Zimpost seeks US$13m to bolster fleet


STATE-RUN postal services firm, Zimpost this week rebuffed fears that it could be overwhelmed by an influx of new technologies and would collapse, as it disclosed that it was recapitalising to meet surging demand.

Postal services worldwide have taken sharp knocks as new and efficient modes of telecommunications increase, replacing the traditional letter.

Last month, the South African post office was slapped with provisional receivership as debt mounted.

In an interview with businessdigest, Zimpost’s acting postmaster general Maxwell Chitendeni said the firm was scouting for up to US$13 million to recapitalise its fleet, which has benefitted from the spinoffs unlocked by an aggressive growth in e-commerce.

Chitendeni said while its traditional letters business was under pressure, Zimpost’s courier service was enjoying tremendous growth, which has guaranteed growth.

“In terms of volumes, we have seen an increase of 13% from what the company carried last year,” he said.

“But we are coming from a situation where our vehicle fleet is ageing, and this is why we are in the process of resuscitating our fleet. We are also looking for funding to procure new vehicles in order to enable us to compete with other courier service providers.

“Ideally, Zimpost would require funding to the tune of about US$13 million to recapitalise our fleet,” Chitendeni said.

The Zimpost boss said revenue was mostly driven by mail, freight and logistics services.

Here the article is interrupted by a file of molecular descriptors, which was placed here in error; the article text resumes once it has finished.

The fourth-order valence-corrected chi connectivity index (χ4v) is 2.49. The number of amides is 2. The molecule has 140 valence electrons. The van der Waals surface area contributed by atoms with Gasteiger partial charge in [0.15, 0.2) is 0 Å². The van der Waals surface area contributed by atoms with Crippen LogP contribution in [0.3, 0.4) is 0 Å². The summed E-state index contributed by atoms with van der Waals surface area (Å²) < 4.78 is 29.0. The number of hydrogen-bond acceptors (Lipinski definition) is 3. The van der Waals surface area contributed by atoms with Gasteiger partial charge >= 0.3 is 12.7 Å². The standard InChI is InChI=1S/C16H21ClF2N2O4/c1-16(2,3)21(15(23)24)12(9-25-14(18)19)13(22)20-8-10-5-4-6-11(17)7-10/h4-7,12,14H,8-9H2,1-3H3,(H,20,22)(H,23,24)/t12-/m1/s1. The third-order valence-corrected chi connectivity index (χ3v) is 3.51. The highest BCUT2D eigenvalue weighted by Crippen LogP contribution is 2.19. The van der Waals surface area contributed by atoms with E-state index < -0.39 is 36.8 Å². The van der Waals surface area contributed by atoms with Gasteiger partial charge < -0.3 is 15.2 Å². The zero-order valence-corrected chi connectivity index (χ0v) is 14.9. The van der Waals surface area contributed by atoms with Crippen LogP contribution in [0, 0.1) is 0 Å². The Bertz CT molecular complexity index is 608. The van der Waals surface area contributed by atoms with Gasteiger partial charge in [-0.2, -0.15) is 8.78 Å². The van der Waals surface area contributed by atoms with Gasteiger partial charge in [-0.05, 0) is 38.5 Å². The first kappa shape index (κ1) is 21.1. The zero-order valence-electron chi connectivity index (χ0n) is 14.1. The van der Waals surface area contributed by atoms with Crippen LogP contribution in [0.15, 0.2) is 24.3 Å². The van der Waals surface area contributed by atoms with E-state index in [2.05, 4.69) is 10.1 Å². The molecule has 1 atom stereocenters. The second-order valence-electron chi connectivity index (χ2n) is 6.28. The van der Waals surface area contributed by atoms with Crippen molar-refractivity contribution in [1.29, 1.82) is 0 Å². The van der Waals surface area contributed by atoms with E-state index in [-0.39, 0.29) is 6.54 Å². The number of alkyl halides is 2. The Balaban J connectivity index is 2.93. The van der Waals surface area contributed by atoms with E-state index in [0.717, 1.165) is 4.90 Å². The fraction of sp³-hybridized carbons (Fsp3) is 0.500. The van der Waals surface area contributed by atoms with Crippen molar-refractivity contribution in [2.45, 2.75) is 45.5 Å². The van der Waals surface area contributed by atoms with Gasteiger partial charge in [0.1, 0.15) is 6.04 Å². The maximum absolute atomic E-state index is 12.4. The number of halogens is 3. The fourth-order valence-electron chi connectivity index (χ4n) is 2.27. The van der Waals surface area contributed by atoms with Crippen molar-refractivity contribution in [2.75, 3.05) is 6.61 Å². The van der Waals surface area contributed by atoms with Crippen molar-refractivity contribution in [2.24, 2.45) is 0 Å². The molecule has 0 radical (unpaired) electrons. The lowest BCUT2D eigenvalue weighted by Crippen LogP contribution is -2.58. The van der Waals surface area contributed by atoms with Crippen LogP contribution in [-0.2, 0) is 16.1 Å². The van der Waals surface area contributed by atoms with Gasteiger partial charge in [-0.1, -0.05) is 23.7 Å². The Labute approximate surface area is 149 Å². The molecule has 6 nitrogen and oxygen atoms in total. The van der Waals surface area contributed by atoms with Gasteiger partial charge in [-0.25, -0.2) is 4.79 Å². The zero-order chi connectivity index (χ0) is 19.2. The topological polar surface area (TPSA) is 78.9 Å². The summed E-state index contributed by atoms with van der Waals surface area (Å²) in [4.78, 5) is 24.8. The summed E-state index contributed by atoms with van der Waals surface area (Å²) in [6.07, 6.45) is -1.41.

He said volumes were emanating from online shopping, where Zimpost offers last mile delivery services in Zimbabwe.

Chitendeni’s disclosures were a sharp contrast to the South African situation, and other postal firms worldwide that have struggled to deal with technologies.

SA Post Office’s financial situation demonstrated that it was beyond redemption last month, forcing authorities to place it under provisional liquidation.

This was after a creditor emerged successful in a court bid to have the state-owned entity go into receivership.

According to Daily Maverick, for 15 years, the firm had “sailed close to the wind as the state-owned enterprise recorded consecutive financial losses and continued to operate without paying its bills. 

“Being delinquent on its bills worsened in recent years, with the SA Post Office defaulting on rental payments to landlords for its nearly 1 300 branches, and owing the SA Revenue Service millions of rands for taxes relating to salary payments.

“It also could not afford to pay statutory contributions on behalf of its more than 10 000 workers, including medical aid, pension savings and Unemployment Insurance Fund benefits,” Daily Maverick noted.

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